For some time, ShalomCloud could send tax statements by printed letter. As with the periodic statements, you can now send links by email to your members. By accessing the link, each member can see, print, or download the tax statement.
There are two “must-have” items for this process. One — the actual tax letter. Two, an email template entitled, specifically, “send_tax_statement_link.” If you already have a “send_statement_link”, you can copy that one, and change it for tax purposes.
Here is a video showing the tax email process in action:
ShalomCloud now offers QuickBooks Desktop integration.
For some time, we have supported near-real-time integration with QuickBooks Online. By that, we mean that, within minutes of posting financial activity in ShalomCloud, that activity appears in QuickBooks Online. This is a cloud-to-cloud integration, and one that seems to follow Intuit’s implied direction. (For a comparison between QB Online and QB Desktop, please see this chart.)
However, in talking to customers and prospective customers, we have learned that QuickBooks desktop maintains its popularity. Therefore, we developed the Desktop integration.
Basically, there are three steps involved.
Step 1–export your chart of accounts from QB Desktop, and import that chart into ShalomCloud.
Step 2–map your ShalomCloud categories into the QuickBooks chart. Then, after going about your normal financial posting,
Step 3–create the extract to QuickBooks Desktop.
The explanation above appears daunting–but it’s actually a simple process, as illustrated in this video, which walks through all the steps. In reality, it may take some careful thought to get the mapping just right. After that, though, the normal, day-to-day process just involves one link–to export financial activity from ShalomCloud–followed by importing that file into QB Desktop.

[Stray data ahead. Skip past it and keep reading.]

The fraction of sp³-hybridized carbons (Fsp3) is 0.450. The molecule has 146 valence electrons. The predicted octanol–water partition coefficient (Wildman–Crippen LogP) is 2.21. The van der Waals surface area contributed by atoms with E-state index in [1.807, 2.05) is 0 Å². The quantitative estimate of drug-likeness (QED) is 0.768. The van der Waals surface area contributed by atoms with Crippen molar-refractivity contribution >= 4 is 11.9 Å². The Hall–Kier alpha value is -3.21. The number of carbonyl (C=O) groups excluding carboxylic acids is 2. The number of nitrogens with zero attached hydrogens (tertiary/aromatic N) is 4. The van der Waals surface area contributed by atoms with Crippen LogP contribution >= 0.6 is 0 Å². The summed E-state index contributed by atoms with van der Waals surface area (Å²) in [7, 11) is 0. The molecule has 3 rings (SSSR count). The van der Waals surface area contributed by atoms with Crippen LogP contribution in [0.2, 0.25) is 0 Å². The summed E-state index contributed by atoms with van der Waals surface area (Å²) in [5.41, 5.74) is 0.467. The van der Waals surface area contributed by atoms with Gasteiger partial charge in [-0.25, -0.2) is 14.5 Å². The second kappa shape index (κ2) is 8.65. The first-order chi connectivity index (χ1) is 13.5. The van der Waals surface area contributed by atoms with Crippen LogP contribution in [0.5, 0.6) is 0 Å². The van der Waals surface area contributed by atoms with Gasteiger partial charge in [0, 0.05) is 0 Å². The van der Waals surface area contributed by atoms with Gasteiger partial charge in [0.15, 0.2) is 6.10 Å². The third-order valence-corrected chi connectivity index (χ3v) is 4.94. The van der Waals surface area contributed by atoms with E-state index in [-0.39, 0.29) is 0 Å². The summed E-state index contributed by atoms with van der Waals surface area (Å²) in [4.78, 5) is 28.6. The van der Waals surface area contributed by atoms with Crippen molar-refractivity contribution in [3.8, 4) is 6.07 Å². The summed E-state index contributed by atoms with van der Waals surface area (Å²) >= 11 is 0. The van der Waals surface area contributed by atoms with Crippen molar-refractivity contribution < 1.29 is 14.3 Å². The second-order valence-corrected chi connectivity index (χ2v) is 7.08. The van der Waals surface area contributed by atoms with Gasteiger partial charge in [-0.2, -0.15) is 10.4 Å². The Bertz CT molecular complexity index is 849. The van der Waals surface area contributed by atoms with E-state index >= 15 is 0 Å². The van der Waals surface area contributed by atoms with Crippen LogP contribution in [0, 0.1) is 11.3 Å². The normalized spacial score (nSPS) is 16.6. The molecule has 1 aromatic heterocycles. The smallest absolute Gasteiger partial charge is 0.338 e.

If you’d like to specify custom marginson your hard-copy letter templates, that is now available. The adjustment goes down to 1/72nd of an inch–in other words, to declare a two-inch left margin, you’d put 144 (2 x 72) as the left margin; to specify a one-inch right margin, enter 72, etc.
Some other minor additional capabilities:
Bold, italic, and bold+italic characters in any of the available fonts.
Ability to suppress ShalomCloud-generated headers.
Ability to suppress ShalomCloud-generated footers.
Ability to print current date in various representations, such as June 30, 2018 and 6/20/18.
Here is a small collection of keyboard commands that potentially could save the reader time, compared to constantly alternating between the mouse and the keyboard. I can’t guarantee that these will work on all operating systems, all browsers, but it’ll take about two seconds to find out in each case:
Instead of pointing and clicking to your browser’s address bar, just use <Ctrl>L .
Instead of scrolling to the bottom of a long document, whether Word or Google Docs, use <Ctrl><End> .
Conversely, if you’re at the bottom of a long document and you want to go back to the beginning, instead of grabbing the scroll bar and dragging up, use <Ctrl><Home>.
To go back one screen in your browser, Instead of grabbing the mouse and aiming at the small back arrow, use <Alt><left arrow>.
If you’re fond of tabs in your browser, instead of clicking to go from tab to tab, use <Ctrl><Page up> or <Ctrl><Page down> .
If this list looks daunting, I’d suggest picking any one of these shortcuts, and trying it for a week. It’ll quickly become a habit, and you’ll find yourself incrementally more productive.